To make this claim--that being trans is biological-not-social--is to practice a kind of Anglo-English-Western imperialism of language overlaid onto other cultures--typical of Westerners and whites, in my experience. We view "gender"--our contemporary very historically, culturally, and regionally specific forms of it--as "universal" because we only see what we want to see.

Many cisgender people do this and now some transgender people do this, and in neither case is it unoppressive or respectful of the incredible diversity of Indigenous (and non-Indigenous) social experience, worldview, and values.

Two-Spirited being is not, as I understand it from Two-Spirit people, reducible or appropriately translated to being  "trans"; not is it ("it" being "not one thing") an expression of "genderedness" alone; nor is it a form of "bisexuality".

That Two-Spirited Being is considered by non-Indigenous peoples and specifically Western whites to be all of those, or some of those, only means white Westerners cannot conceive of gender and sex in ways that we don't regard as existent.

Being Two-Spirited and the ways that "Gender" and "Sexuality" express themselves--as whites define and defend those terms, as well as Two-Spirited reasons for being, are quite diverse, not universal, and don't break down into being "cis" and "trans", "het" and "not het", or "man" and "woman". The whole worldview into which Two-Spirited being exists is outside the dominant paradigms of white het male supremacist civilisation.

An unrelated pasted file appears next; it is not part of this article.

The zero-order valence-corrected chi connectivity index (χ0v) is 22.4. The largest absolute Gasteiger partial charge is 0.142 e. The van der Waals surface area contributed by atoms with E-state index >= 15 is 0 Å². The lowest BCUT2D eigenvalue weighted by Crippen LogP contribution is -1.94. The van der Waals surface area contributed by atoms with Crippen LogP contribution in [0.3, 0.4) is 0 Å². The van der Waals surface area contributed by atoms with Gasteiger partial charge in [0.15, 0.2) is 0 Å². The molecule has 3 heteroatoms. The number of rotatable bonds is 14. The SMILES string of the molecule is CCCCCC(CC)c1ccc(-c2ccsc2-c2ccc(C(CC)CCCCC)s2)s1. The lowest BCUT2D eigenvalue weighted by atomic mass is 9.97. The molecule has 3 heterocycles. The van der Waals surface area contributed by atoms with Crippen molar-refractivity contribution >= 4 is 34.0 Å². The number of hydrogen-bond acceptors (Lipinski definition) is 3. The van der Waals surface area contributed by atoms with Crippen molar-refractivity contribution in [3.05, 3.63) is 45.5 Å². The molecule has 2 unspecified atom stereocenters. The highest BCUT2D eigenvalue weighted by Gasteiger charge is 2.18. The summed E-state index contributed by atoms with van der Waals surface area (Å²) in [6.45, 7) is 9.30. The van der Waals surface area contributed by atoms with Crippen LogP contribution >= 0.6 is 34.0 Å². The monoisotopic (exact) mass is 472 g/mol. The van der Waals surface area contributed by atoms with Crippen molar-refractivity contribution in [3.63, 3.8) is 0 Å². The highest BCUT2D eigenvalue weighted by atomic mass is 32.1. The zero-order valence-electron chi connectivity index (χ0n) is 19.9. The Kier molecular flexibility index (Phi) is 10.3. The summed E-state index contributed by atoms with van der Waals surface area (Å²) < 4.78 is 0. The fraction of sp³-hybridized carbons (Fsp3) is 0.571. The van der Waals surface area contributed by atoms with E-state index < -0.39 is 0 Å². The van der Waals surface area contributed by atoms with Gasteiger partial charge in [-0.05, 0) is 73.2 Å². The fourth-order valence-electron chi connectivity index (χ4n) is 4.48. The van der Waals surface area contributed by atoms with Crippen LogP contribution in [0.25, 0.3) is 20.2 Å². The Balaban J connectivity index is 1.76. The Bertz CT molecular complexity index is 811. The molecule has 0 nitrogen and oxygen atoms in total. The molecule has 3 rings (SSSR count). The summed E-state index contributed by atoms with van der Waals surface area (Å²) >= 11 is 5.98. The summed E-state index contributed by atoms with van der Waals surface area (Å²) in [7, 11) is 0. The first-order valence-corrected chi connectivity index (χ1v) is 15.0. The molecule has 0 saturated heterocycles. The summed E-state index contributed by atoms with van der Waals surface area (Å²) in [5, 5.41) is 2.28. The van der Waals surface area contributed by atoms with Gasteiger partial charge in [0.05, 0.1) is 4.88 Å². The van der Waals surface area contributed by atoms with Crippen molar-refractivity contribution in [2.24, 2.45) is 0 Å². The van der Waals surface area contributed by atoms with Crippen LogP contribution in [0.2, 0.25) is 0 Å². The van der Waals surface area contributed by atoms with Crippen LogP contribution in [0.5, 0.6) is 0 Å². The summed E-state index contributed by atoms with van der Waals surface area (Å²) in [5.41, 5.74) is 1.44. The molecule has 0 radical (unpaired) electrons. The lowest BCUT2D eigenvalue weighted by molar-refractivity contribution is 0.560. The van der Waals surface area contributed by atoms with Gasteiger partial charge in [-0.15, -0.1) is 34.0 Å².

Some cultures and societies--and whole vast civilisations that still exist and have been around for tens of thousands of years--haven't had or don't have any understanding of "gender" the way English-speaking Westerners do. Even in Sweden, "Gender" is generally an academic concept more than a social reality. So being "transgender" as opposed to "transsexual"--a distinction made in our community, is not even possible in many parts of the world.

As many trans people have expressed to me and elsewhere: "I don't know what I would be or what I'd consider myself to be if I didn't grow up where and when I did. I don't know how I'd understand my feelings and experiences, or what conclusions I'd come to about their cause and remedy."

Being "trans" is a culturally relative experience, which in no way makes it illegitimate or deserving of hatred, discrimination, or violence. It is as legitimate as being Black. And being "Black" is not a biological condition. It is a cultural and political one.

Using "biology" as a means of achieving "realness" is, as Quinnae says, typically eugenic approach to solidifying identity and appeasing anxieties. As a Jew, who has noted our passing through another International [Nazi] Holocaust Remembrance Day, I strongly oppose all attempts to "legitimise" ourselves using the Western scientific method.